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  • We went down to the ocean (it's really the Gulf of Mexico, but it's all of the ocean that we have, which is more than some) - I, David, Danielle, and Erika - to take photos for a 3-image set that has been kicking around in my head for months. I dropped the three off at the far end of the state park, and while I went to park the car and walk the mile and a half down the shore back to where I left them, they carried the tall mirror and all my gear onto the beach. We worked for two hours, taking different shots and setting the mirror in various places. The sun was going down, troubling our photo shoot. But Erika looked beautiful in her flowing black dress, her hair tossed by the wind, and she lifted her face to the setting sun and ignored the stares of the passing beachcombers who didn't know what to make of us with our mirror and our model in her formal gown on the beach.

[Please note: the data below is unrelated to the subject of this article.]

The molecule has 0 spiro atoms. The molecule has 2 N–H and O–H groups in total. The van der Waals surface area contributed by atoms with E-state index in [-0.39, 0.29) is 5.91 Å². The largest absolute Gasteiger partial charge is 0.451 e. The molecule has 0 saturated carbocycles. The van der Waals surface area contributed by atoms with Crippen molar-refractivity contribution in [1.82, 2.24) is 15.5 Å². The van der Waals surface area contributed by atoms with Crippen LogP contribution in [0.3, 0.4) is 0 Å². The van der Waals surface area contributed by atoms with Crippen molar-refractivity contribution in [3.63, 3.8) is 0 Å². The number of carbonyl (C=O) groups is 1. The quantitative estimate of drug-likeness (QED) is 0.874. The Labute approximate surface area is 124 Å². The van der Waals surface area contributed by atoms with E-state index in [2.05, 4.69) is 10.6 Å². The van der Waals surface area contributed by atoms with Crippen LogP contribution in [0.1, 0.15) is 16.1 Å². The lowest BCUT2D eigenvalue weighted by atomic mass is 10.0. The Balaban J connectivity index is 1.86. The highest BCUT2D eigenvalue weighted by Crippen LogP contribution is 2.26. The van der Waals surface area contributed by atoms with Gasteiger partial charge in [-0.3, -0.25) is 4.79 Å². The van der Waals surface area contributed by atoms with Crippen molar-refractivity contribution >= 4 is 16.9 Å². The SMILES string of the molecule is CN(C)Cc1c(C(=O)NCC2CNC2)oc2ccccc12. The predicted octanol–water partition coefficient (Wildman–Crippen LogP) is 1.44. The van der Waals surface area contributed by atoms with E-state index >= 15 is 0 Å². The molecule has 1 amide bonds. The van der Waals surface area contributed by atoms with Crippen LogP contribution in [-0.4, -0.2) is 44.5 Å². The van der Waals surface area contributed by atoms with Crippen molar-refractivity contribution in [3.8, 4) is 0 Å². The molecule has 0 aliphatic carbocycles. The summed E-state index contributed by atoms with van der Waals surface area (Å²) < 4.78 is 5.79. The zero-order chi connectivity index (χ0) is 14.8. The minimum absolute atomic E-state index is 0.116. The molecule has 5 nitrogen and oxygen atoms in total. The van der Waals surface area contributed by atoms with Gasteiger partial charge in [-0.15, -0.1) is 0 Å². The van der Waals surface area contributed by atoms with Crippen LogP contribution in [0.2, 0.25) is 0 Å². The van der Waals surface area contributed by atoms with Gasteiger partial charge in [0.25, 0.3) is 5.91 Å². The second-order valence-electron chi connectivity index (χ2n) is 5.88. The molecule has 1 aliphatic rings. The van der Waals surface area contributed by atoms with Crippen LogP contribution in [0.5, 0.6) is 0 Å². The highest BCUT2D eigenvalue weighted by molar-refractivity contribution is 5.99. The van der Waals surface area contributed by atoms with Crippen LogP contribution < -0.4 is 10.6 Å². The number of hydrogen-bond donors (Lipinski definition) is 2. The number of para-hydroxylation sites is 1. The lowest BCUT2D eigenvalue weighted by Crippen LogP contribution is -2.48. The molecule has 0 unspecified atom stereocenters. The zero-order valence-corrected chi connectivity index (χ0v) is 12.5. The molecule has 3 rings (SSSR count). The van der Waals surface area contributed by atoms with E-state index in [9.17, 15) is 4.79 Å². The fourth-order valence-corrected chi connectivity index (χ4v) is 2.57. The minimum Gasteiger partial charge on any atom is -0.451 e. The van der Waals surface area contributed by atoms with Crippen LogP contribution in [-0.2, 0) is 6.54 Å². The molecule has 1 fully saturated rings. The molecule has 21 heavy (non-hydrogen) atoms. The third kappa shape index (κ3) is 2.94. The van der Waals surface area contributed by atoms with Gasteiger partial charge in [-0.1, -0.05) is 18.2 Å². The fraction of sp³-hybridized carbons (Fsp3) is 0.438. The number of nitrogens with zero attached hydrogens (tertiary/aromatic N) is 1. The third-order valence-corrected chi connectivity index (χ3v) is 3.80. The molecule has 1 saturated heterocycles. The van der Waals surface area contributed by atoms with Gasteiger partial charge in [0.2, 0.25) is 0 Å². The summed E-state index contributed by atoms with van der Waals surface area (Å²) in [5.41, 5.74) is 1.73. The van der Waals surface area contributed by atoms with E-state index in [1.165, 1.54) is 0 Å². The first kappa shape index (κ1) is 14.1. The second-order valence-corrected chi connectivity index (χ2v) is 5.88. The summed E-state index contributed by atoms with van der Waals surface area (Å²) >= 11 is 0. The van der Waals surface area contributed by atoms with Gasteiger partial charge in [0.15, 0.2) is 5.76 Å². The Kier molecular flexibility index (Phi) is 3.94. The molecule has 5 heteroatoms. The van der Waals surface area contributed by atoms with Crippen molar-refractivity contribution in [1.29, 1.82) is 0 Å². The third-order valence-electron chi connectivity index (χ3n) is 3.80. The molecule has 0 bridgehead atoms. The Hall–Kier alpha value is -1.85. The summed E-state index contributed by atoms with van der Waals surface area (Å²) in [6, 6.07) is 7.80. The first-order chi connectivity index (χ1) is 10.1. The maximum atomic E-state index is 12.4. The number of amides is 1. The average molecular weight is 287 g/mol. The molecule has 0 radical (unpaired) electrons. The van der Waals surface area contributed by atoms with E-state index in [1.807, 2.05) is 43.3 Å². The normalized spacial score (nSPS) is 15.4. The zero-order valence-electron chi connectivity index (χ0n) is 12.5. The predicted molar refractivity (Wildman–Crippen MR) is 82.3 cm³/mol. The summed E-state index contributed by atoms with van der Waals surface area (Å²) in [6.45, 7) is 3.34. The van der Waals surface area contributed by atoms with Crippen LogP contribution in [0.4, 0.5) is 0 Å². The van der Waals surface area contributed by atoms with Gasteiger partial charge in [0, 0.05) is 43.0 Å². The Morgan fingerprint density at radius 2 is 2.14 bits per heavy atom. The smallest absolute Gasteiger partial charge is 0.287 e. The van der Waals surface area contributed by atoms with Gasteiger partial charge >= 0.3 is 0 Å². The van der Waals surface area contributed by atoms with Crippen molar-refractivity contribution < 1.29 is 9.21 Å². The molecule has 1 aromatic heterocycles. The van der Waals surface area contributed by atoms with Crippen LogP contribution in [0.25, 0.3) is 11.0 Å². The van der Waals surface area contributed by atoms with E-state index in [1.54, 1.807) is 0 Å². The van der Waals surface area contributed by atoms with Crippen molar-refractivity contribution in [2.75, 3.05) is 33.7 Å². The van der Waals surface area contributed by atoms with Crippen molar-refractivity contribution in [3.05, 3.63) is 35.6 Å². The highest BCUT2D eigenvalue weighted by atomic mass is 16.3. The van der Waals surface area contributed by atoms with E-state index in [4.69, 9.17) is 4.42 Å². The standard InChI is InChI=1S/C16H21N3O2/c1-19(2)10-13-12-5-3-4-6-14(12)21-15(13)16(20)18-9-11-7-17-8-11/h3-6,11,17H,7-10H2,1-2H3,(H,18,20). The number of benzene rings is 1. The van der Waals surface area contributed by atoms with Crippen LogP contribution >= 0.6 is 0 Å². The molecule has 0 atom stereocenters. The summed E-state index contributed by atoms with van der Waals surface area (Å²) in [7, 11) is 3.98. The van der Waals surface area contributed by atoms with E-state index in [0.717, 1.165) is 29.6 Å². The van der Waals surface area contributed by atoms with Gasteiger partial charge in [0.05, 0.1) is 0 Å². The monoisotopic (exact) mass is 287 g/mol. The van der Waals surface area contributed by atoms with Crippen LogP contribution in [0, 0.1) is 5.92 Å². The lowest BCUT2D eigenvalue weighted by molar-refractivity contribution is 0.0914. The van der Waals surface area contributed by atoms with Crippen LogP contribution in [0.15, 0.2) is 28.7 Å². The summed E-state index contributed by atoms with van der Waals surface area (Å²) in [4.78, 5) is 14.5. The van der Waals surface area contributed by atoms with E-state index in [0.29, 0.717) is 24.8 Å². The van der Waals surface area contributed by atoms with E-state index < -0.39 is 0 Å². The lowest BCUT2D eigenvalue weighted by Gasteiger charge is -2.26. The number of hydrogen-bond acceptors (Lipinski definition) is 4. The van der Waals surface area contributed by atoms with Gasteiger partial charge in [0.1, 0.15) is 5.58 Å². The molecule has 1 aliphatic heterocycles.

After the sun set and it got too dark to do any more work, we put away the camera gear and ran to change into our bathing suits. David and Danielle found that the water was too dark for them, but Erika and I walked out into the midnight waves until we were up to our chin in the warm salt water. The moon had already set, and the dark water reflected a little of the starshine. We could see the Milky Way arching over us, and we lay back in the water, the better to let the stars surround us.

    After what seemed like hours in the water, I said, "Let's go back in. I want to see if my camera can capture the Milky Way." So we let the waves and the tide push us back to shore, and I dried off and took my camera out again, settling on its tripod. Erika went back down to the water to look up at the stars. It was so dark, she was barely a dim figure in my eyesight, and looking through the camera lens, I had to guess at her location and at the horizon. I set my focus to infinity and opened the aperture wide open, flicked the shutter and counted off the seconds.
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